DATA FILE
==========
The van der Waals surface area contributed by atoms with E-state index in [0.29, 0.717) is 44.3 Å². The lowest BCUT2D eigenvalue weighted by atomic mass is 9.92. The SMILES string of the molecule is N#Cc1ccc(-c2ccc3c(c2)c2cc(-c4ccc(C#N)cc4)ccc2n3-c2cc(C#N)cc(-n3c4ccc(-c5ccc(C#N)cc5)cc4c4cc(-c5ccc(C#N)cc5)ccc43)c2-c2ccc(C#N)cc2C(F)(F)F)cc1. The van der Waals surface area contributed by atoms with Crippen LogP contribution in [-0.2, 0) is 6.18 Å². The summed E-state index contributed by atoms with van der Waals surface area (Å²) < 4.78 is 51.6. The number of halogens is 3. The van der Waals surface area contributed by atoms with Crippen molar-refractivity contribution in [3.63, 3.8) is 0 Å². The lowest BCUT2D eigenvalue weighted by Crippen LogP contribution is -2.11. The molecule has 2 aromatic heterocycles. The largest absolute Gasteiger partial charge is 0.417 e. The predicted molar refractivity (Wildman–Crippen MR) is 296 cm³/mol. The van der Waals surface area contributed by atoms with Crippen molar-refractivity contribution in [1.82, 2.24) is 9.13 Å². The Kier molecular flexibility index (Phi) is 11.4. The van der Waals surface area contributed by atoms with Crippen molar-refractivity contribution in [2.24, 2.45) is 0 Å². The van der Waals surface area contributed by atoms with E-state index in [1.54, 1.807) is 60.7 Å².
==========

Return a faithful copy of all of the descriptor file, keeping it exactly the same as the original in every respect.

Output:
The van der Waals surface area contributed by atoms with E-state index in [0.29, 0.717) is 44.3 Å². The lowest BCUT2D eigenvalue weighted by atomic mass is 9.92. The SMILES string of the molecule is N#Cc1ccc(-c2ccc3c(c2)c2cc(-c4ccc(C#N)cc4)ccc2n3-c2cc(C#N)cc(-n3c4ccc(-c5ccc(C#N)cc5)cc4c4cc(-c5ccc(C#N)cc5)ccc43)c2-c2ccc(C#N)cc2C(F)(F)F)cc1. The van der Waals surface area contributed by atoms with Crippen LogP contribution in [-0.2, 0) is 6.18 Å². The summed E-state index contributed by atoms with van der Waals surface area (Å²) < 4.78 is 51.6. The number of halogens is 3. The van der Waals surface area contributed by atoms with Crippen molar-refractivity contribution in [3.63, 3.8) is 0 Å². The lowest BCUT2D eigenvalue weighted by Crippen LogP contribution is -2.11. The molecule has 2 aromatic heterocycles. The largest absolute Gasteiger partial charge is 0.417 e. The predicted molar refractivity (Wildman–Crippen MR) is 296 cm³/mol. The van der Waals surface area contributed by atoms with Crippen molar-refractivity contribution in [1.82, 2.24) is 9.13 Å². The Kier molecular flexibility index (Phi) is 11.4. The van der Waals surface area contributed by atoms with Crippen molar-refractivity contribution in [2.24, 2.45) is 0 Å². The van der Waals surface area contributed by atoms with E-state index in [1.54, 1.807) is 60.7 Å².